I know very few people who use such a large mixer and/or mill their own flour. It is nice to chat with a few like-minded folks. Today I ordered 200 lbs of Prairie Gold grain and 50 lbs of soft wheat. The price hike is a kicker!

    Bookmark   July 3, 2008 at 3:58PM
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Yikes! 200 pounds? I've only ever ordered 50 pounds at a time. I guess I'm a lightweight! I really do need to get back in the habit of grinding and baking on a more regular basis now that I have a house again, and a better kitchen than ever. DH supports getting a new mixer, too...YAY. If I don't have to stand there and hold down the lid, I might use it more.

Any particular kind of soft wheat that you all recommend?

    Bookmark   July 3, 2008 at 10:23PM
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And if you're all still with me...What waffle maker do you like? We have 2 small ones we have to use at once, and then it's still a lot of waiting for us all to get waffles. I was excited to see that Cuisinart has a 6 slice one, but there are very mixed reviews of it. We like traditional waffles, as opposed to Belgian, and it seems that most bakers on the market right now are for Belgian.

Other question: Coffee maker? We don't drink it often, but when we do we want it to be good...And we have a dear friend who loves a wonderful, rich, strong cup of coffee, and it's important for me to offer him that. (He installed all our carpet and vinyl for free, as well as being a great friend otherwise) I saw that someone on the Appliance forum highly recommended Technivorm, but not sure I'm ready to spend $250 for a coffee maker. On the other hand, considering our Black and Decker has lasted us 24 years, it's not a purchase we'll be expecting to make again soon, and I want it to be a good decision.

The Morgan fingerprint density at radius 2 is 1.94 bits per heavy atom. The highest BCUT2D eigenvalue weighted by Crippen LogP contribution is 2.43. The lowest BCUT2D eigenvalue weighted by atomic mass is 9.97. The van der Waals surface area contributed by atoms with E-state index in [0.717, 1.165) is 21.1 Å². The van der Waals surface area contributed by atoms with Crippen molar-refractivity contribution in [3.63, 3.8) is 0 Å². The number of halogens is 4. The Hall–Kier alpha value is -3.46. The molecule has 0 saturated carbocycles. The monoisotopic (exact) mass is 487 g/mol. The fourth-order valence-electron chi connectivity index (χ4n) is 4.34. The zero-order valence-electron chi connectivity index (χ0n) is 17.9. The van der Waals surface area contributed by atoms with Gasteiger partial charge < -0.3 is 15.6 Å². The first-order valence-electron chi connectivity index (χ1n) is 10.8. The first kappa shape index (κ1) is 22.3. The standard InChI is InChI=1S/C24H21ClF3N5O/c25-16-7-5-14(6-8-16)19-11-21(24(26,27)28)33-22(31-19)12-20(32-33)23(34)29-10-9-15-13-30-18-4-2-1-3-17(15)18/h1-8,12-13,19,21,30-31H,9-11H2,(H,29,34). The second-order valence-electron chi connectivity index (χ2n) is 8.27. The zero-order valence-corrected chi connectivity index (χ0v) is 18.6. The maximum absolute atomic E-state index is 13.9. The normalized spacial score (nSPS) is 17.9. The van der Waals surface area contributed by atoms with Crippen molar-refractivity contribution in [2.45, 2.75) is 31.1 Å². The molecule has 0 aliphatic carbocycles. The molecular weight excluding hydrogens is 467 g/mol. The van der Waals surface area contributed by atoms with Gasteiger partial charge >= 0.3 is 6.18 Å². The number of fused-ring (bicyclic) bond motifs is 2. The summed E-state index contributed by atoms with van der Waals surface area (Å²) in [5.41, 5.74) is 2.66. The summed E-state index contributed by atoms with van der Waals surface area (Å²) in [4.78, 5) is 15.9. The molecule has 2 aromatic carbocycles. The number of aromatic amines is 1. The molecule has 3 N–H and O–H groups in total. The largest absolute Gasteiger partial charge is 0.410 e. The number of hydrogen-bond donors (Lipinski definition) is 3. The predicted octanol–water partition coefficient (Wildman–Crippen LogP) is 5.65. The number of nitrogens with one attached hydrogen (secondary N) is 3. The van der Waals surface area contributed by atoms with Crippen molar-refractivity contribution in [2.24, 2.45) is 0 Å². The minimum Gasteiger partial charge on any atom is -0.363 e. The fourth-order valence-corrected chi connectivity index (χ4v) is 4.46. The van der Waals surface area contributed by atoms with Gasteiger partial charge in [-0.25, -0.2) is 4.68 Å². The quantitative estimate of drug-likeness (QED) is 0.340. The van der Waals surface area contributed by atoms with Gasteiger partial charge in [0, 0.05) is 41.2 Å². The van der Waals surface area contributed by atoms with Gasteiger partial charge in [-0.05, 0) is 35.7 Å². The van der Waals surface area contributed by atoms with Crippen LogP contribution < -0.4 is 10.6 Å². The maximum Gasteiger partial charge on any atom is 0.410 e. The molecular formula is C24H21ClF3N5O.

Still waffling on mixers. I know the two of you above love your Electroluxes, but in the research I've done over the past few years getting ready for this moment, it just never seemed like the best choice for me. I am thinking the Bosch is probably the way I need to go, but am also tempted by the 7 qt Viking, which Acountryfarm uses and loves for her family of 13. I can see that replacing my KA on the place of honor on my baking counter...The Bosch would live in a drawer. Not only is the Viking more attractive (I know that shouldn't be a big deal), but it's the type of mixer we like to use for baking other than bread, so it'd be nice to have one mixer rather than 2. Hmm.

Anyway, since we are like-minded on some things, I thought maybe you'd have some thoughts on these things that would help, too. Thanks.

    Bookmark   July 4, 2008 at 2:26PM
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I really do have a life and do other things. But I was looking more into baking today.

Here are the questions I've come up with:

-Can you sub in any other grains for some of the wheat flour in bread recipes, as desired? I know you can with spelt, oat, and rye flour, but there are others I'm not so familiar with. I add in cracked grains, nuts, and seeds all the time, but haven't tried some of the other flours.